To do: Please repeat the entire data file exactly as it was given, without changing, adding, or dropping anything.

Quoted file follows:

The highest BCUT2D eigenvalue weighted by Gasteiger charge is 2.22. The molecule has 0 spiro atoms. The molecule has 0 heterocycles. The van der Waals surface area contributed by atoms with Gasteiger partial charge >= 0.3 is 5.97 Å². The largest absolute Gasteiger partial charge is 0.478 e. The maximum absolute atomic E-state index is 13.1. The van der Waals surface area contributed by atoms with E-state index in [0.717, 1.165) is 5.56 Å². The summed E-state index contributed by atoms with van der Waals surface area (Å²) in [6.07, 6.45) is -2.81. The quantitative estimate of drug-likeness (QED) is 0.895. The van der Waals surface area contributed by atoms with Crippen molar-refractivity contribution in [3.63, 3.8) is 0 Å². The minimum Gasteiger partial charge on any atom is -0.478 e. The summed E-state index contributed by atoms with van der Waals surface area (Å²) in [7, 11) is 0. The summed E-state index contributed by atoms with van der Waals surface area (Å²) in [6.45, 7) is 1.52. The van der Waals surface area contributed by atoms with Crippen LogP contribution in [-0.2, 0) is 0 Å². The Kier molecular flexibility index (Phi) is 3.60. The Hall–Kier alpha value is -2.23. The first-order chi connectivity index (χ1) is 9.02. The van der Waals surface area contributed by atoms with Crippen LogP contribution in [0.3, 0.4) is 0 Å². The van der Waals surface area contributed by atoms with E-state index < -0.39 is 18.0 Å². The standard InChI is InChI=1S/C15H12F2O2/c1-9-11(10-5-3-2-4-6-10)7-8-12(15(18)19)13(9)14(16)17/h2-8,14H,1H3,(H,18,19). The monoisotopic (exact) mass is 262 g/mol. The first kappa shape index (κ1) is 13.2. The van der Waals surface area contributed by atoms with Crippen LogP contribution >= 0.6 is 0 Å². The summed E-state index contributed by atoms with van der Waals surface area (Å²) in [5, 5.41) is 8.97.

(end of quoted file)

The highest BCUT2D eigenvalue weighted by Gasteiger charge is 2.22. The molecule has 0 spiro atoms. The molecule has 0 heterocycles. The van der Waals surface area contributed by atoms with Gasteiger partial charge >= 0.3 is 5.97 Å². The largest absolute Gasteiger partial charge is 0.478 e. The maximum absolute atomic E-state index is 13.1. The van der Waals surface area contributed by atoms with E-state index in [0.717, 1.165) is 5.56 Å². The summed E-state index contributed by atoms with van der Waals surface area (Å²) in [6.07, 6.45) is -2.81. The quantitative estimate of drug-likeness (QED) is 0.895. The van der Waals surface area contributed by atoms with Crippen molar-refractivity contribution in [3.63, 3.8) is 0 Å². The minimum Gasteiger partial charge on any atom is -0.478 e. The summed E-state index contributed by atoms with van der Waals surface area (Å²) in [7, 11) is 0. The summed E-state index contributed by atoms with van der Waals surface area (Å²) in [6.45, 7) is 1.52. The van der Waals surface area contributed by atoms with Crippen LogP contribution in [-0.2, 0) is 0 Å². The Kier molecular flexibility index (Phi) is 3.60. The Hall–Kier alpha value is -2.23. The first-order chi connectivity index (χ1) is 9.02. The van der Waals surface area contributed by atoms with Crippen LogP contribution in [0.3, 0.4) is 0 Å². The van der Waals surface area contributed by atoms with E-state index < -0.39 is 18.0 Å². The standard InChI is InChI=1S/C15H12F2O2/c1-9-11(10-5-3-2-4-6-10)7-8-12(15(18)19)13(9)14(16)17/h2-8,14H,1H3,(H,18,19). The monoisotopic (exact) mass is 262 g/mol. The first kappa shape index (κ1) is 13.2. The van der Waals surface area contributed by atoms with Crippen LogP contribution >= 0.6 is 0 Å². The summed E-state index contributed by atoms with van der Waals surface area (Å²) in [5, 5.41) is 8.97.